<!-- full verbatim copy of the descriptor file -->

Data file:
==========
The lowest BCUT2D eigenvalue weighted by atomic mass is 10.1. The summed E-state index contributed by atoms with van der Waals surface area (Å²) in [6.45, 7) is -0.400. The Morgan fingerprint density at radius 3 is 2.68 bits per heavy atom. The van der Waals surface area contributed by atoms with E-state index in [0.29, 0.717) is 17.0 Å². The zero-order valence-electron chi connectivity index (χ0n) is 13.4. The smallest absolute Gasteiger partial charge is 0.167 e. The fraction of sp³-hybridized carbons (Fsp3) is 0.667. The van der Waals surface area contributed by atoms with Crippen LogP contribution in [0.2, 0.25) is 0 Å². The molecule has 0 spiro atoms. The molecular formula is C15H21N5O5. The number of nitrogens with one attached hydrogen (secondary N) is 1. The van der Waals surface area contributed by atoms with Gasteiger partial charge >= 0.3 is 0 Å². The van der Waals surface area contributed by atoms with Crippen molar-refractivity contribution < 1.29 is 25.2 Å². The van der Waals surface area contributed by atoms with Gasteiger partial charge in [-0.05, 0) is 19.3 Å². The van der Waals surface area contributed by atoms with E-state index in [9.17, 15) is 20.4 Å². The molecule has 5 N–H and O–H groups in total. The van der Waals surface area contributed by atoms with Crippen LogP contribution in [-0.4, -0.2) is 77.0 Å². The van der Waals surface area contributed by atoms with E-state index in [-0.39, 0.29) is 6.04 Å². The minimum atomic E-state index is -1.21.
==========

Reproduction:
The lowest BCUT2D eigenvalue weighted by atomic mass is 10.1. The summed E-state index contributed by atoms with van der Waals surface area (Å²) in [6.45, 7) is -0.400. The Morgan fingerprint density at radius 3 is 2.68 bits per heavy atom. The van der Waals surface area contributed by atoms with E-state index in [0.29, 0.717) is 17.0 Å². The zero-order valence-electron chi connectivity index (χ0n) is 13.4. The smallest absolute Gasteiger partial charge is 0.167 e. The fraction of sp³-hybridized carbons (Fsp3) is 0.667. The van der Waals surface area contributed by atoms with Crippen LogP contribution in [0.2, 0.25) is 0 Å². The molecule has 0 spiro atoms. The molecular formula is C15H21N5O5. The number of nitrogens with one attached hydrogen (secondary N) is 1. The van der Waals surface area contributed by atoms with Gasteiger partial charge >= 0.3 is 0 Å². The van der Waals surface area contributed by atoms with Crippen molar-refractivity contribution < 1.29 is 25.2 Å². The van der Waals surface area contributed by atoms with Gasteiger partial charge in [-0.05, 0) is 19.3 Å². The van der Waals surface area contributed by atoms with E-state index in [9.17, 15) is 20.4 Å². The molecule has 5 N–H and O–H groups in total. The van der Waals surface area contributed by atoms with Crippen LogP contribution in [-0.4, -0.2) is 77.0 Å². The van der Waals surface area contributed by atoms with E-state index in [-0.39, 0.29) is 6.04 Å². The minimum atomic E-state index is -1.21.